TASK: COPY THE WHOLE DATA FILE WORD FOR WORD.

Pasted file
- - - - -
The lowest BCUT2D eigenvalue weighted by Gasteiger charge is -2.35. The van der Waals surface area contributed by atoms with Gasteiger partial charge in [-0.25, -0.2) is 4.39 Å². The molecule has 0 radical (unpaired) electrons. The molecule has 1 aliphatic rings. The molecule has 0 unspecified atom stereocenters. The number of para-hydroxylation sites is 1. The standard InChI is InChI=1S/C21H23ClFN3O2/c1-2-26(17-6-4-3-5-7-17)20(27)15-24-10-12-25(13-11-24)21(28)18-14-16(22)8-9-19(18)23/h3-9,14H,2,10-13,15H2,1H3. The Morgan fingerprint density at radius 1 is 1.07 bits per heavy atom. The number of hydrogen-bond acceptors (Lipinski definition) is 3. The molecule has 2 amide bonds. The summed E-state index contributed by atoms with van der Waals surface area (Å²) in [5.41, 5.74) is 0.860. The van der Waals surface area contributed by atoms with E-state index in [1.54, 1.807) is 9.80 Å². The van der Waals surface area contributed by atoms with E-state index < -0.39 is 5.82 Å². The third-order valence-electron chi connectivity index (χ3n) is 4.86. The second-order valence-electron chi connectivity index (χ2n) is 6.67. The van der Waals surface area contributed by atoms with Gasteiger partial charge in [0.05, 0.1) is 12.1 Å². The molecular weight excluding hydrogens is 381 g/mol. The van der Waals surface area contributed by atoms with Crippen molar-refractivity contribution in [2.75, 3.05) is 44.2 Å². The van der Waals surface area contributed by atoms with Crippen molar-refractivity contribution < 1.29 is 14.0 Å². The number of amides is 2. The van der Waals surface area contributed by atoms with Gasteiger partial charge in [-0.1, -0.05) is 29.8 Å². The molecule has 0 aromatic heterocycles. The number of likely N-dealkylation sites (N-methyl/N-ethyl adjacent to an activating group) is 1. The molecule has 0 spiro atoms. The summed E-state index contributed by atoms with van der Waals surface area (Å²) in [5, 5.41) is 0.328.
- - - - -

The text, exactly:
The lowest BCUT2D eigenvalue weighted by Gasteiger charge is -2.35. The van der Waals surface area contributed by atoms with Gasteiger partial charge in [-0.25, -0.2) is 4.39 Å². The molecule has 0 radical (unpaired) electrons. The molecule has 1 aliphatic rings. The molecule has 0 unspecified atom stereocenters. The number of para-hydroxylation sites is 1. The standard InChI is InChI=1S/C21H23ClFN3O2/c1-2-26(17-6-4-3-5-7-17)20(27)15-24-10-12-25(13-11-24)21(28)18-14-16(22)8-9-19(18)23/h3-9,14H,2,10-13,15H2,1H3. The Morgan fingerprint density at radius 1 is 1.07 bits per heavy atom. The number of hydrogen-bond acceptors (Lipinski definition) is 3. The molecule has 2 amide bonds. The summed E-state index contributed by atoms with van der Waals surface area (Å²) in [5.41, 5.74) is 0.860. The van der Waals surface area contributed by atoms with E-state index in [1.54, 1.807) is 9.80 Å². The van der Waals surface area contributed by atoms with E-state index < -0.39 is 5.82 Å². The third-order valence-electron chi connectivity index (χ3n) is 4.86. The second-order valence-electron chi connectivity index (χ2n) is 6.67. The van der Waals surface area contributed by atoms with Gasteiger partial charge in [0.05, 0.1) is 12.1 Å². The molecular weight excluding hydrogens is 381 g/mol. The van der Waals surface area contributed by atoms with Crippen molar-refractivity contribution in [2.75, 3.05) is 44.2 Å². The van der Waals surface area contributed by atoms with Crippen molar-refractivity contribution < 1.29 is 14.0 Å². The number of amides is 2. The van der Waals surface area contributed by atoms with Gasteiger partial charge in [-0.1, -0.05) is 29.8 Å². The molecule has 0 aromatic heterocycles. The number of likely N-dealkylation sites (N-methyl/N-ethyl adjacent to an activating group) is 1. The molecule has 0 spiro atoms. The summed E-state index contributed by atoms with van der Waals surface area (Å²) in [5, 5.41) is 0.328.